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Leadership communications

The demands on leaders have never been greater.  Employees expect more from their jobs and that requires some creative thinking, when the financial and reputational pressures on businesses are heightened too. I work closely with leaders to understand the unique communications challenges within their organisation, improving both relationships and business outcomes.

Here are a couple of quick ideas to facilitate better communications with your audiences. Get in touch if you think you'd benefit from a conversation about how to extend the reach and impact of your leadership communications.

A black and white image shows Emma chatting to a client using her laptop. She is laughing expressively. An espresso cup and plant sit in the foreground on her desk.


This is crucial. 

If you are not listening to your employees, customers and investors you are flying blind. And let's be clear, listening isn't about relying on your Comms team and reading the employee survey results once a year. It requires effort, time and space, but the results include better retention rates and the ability to respond quicker to emerging risks and opportunities.



Being authentically and openly yourself as a leader can be scary. Boundaries can be helpful, they protect us. But people connect with people.

Think of the greaters leaders you know of; the chances are, their authenticity is part of why you respect them.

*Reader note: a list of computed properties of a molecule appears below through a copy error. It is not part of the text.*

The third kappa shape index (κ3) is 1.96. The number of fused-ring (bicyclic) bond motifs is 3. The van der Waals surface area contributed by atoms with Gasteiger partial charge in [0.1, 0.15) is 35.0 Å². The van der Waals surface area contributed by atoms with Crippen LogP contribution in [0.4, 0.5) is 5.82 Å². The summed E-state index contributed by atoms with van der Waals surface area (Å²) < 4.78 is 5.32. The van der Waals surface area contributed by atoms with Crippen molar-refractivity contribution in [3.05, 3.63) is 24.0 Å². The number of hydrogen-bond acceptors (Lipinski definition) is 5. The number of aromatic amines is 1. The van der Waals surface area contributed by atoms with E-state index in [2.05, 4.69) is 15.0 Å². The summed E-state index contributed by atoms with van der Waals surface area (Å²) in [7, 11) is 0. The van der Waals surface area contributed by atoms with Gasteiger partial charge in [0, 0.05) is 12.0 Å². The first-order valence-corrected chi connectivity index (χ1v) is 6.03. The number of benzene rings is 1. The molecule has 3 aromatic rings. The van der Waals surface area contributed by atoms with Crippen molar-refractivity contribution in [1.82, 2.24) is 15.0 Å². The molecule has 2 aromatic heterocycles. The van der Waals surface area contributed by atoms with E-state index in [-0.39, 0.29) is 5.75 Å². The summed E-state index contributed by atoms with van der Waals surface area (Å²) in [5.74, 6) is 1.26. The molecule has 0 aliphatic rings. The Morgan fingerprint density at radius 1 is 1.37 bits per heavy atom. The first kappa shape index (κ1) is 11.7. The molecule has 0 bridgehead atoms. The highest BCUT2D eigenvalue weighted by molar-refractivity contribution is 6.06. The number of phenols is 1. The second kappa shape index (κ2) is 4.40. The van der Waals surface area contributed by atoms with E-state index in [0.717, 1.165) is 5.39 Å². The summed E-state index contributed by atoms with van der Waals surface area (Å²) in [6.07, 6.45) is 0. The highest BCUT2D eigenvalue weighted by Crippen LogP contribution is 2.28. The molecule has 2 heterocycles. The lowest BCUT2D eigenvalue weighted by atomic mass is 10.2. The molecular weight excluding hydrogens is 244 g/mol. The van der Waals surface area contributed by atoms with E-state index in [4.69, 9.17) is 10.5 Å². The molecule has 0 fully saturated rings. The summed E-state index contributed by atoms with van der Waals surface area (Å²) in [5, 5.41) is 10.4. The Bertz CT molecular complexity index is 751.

Remember during lockdowns, when everyone got a glimpse of each other's houses and family lives? Your employees want to connect with you, your customers, funders and Board members want to know you're someone they can trust. Letting people in a bit can go a long way... 


Live your values

Remember those values you agreed on years ago? The ones that sit in your email signature or on the walls of your meeting rooms?  If they were a collective effort, chances are, they mean something to your employees and the people who engage with your business externally. Remind yourself what they mean to your organisation, refresh them if  you think they need it, and then live them in your working day. 



This is the scary bit, but the really successful businesses out there are recognising the power of learning from failure. If you want your high performing teams doing this, then you have to be ready to do it yourself.

Talk about the project that didn't go the way you planned, the life lesson that informs your leadership. There are few things more powerful than a leader sharing a story of failure and how they came back from it (otherwise Desert Island Discs wouldn't be a thing). People will trust you more for it and be more ready to open up themselves.

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